For a decade or so Heritage Gallery has treated us to works by the late and now nearly canonized black L.A. artist Charles White. His stature is more than local; images popular in Europe and across urban America are included in major exhibitions like the County Museum of Art's 1979 "Two Centuries of Black American Art" and the currently traveling "Hidden Heritage."
White's works have been consistently described as anti-modernist images of oppressed blacks, but the smallish drawings and graphic works on view are neither. A drawing of singer and activist Paul Robeson from the 1930s is staunchly dignified, seeped in all the dreamy socialism of the WPA years. For those naive enough to doubt White's avant-garde savvy, a jagged linocut of a gaunt male face nods to Die Bru cke and the Mexican muralists. A densely worked, almost mystical drawing of a mother and daughter draped in heavy shawls is a cross-racial icon of tenderness and fecundity.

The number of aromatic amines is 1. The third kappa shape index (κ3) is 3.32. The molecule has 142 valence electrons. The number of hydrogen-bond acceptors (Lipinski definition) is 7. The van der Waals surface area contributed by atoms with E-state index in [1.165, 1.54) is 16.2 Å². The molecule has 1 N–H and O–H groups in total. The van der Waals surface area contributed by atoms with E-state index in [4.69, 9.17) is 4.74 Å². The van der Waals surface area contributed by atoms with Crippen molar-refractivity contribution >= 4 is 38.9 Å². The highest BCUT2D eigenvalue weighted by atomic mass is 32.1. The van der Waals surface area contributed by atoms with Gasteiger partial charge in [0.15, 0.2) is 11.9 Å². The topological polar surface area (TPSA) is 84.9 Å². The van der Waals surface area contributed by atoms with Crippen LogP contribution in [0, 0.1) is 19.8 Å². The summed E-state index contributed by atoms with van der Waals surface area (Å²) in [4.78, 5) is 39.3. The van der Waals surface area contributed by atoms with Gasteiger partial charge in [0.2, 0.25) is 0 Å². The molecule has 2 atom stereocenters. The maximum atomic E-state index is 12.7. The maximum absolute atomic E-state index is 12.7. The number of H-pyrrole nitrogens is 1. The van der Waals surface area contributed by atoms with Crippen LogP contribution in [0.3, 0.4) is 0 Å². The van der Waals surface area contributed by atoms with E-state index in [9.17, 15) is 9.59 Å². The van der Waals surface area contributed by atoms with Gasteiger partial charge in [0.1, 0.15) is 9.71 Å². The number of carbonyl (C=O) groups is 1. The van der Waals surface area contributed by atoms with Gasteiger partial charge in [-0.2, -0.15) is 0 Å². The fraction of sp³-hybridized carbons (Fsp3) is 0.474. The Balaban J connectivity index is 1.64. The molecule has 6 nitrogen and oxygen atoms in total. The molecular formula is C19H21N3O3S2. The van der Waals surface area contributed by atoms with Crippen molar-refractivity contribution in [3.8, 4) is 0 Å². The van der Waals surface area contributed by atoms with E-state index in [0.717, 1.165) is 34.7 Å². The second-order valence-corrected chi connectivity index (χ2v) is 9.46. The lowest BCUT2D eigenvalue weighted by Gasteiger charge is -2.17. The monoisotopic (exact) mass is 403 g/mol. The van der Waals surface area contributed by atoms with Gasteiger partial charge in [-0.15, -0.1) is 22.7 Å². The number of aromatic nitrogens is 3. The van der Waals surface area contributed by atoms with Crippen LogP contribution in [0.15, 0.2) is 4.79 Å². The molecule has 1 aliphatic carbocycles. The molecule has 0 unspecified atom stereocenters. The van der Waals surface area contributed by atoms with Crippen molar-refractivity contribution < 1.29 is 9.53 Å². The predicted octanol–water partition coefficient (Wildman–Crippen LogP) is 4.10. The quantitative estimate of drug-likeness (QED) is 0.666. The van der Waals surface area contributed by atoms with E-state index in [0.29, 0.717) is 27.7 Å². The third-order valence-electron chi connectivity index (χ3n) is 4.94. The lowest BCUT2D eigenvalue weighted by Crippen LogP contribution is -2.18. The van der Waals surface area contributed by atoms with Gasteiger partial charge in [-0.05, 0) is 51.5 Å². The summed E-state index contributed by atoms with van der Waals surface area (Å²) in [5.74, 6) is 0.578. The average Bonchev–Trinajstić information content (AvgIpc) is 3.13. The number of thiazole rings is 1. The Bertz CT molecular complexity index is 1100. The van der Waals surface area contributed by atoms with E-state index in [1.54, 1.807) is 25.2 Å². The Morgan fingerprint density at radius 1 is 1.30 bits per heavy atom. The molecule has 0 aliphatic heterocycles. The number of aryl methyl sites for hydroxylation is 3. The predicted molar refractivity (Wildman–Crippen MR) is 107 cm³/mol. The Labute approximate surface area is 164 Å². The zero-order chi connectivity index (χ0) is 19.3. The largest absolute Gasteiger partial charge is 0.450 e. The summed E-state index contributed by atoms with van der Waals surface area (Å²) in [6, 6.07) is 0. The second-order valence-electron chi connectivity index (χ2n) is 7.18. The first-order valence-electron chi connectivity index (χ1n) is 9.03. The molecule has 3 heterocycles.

No matter how many times we see White and regardless of the passing fad we measure his tenacious realism against, it's a pleasure to watch him slip effortlessly from the crisp, street-wise intensity of "Work" to the velvety seamless classicism used to portray an Old Testament prophet. Whatever the subject or style, White radios the raw, relentless spirituality of a gospel song. (Heritage Gallery, 718 La Cienega Blvd., to Oct. 31.)